Sony slims down PSP handheld system

Sony Computer Entertainment America (SCEA) revealed Wednesday that it plans to release a redesigned version of its PlayStation Portable (PSP) handheld game system this fall. The company announced plans to introduce the slim model at its press conference at the E3 Media and Business Summit in Los Angeles.

The new PSP is 33 percent lighter and 19 percent slimmer than the original PSP model, which was first released in North America 2005. It also contains a faster Universal Media Disc (UMD) drive, used to load games and some movies, and features improved battery life.

What’s more, the new system answers one of the longest-standing criticisms of the PSP since its introduction: The new slim PSP will feature video output capabilities, so its content can be viewed on a television. The system will be able to output full standard definition video on any progressive scan TV.

Sony plans to ship the unit this September in North America in Piano Black in its “Core Pack.” It will also be available Ice Silver, bundled with the game Daxter, a 1GB Memory Stick Duo flash memory storage card and the “Family Guy Freakin’ Sweet Collection” UMD video for $199.99. Also available will be a special limited edition white PSP with Darth Vader silkscreened on the back that will come bundled with Star Wars Battlefront: Renegade, also for $199.99, coming in October.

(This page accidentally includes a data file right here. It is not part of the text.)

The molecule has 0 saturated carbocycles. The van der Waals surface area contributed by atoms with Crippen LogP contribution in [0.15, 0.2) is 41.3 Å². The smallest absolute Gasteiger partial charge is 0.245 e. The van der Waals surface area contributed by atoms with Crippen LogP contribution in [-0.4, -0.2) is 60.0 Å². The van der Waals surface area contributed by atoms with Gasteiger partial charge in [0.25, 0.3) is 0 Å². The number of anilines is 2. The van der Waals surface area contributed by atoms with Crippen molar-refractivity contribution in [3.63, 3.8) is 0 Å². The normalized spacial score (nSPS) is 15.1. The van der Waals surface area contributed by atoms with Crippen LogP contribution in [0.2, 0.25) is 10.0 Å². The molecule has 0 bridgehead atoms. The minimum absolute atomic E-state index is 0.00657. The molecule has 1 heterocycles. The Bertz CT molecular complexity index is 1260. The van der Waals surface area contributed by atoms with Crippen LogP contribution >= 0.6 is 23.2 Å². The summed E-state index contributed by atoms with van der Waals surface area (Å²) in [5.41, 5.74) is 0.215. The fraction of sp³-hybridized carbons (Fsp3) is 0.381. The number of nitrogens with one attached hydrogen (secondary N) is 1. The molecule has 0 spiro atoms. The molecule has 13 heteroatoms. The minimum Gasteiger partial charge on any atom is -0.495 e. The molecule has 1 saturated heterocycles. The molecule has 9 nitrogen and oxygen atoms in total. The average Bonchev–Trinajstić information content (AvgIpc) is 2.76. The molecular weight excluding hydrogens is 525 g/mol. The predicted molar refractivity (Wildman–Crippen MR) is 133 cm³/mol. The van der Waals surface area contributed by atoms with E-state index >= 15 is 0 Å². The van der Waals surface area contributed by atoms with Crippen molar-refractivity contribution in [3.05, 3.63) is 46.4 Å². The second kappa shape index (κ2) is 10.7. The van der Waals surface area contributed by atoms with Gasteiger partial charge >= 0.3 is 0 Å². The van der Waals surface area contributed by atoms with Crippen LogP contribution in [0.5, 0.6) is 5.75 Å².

The PSP has vied for the hearts and minds of mobile gamers since its introduction, carving out a niche for itself but unable to take away the spotlight from Nintendo’s dominant DS system. The PSP has some benefit for Mac users, as it can synchronize data with a Macintosh using USB connectivity; several third party developers have created software that enables the PSP to synchronize and exchange video, music, photos, contact and calendar information and more with the PSP.

Sony’s Web site had not been updated with information about the slim PSP as Macworld posted this article.

This story, "Sony slims down PSP handheld system" was originally published by PCWorld.

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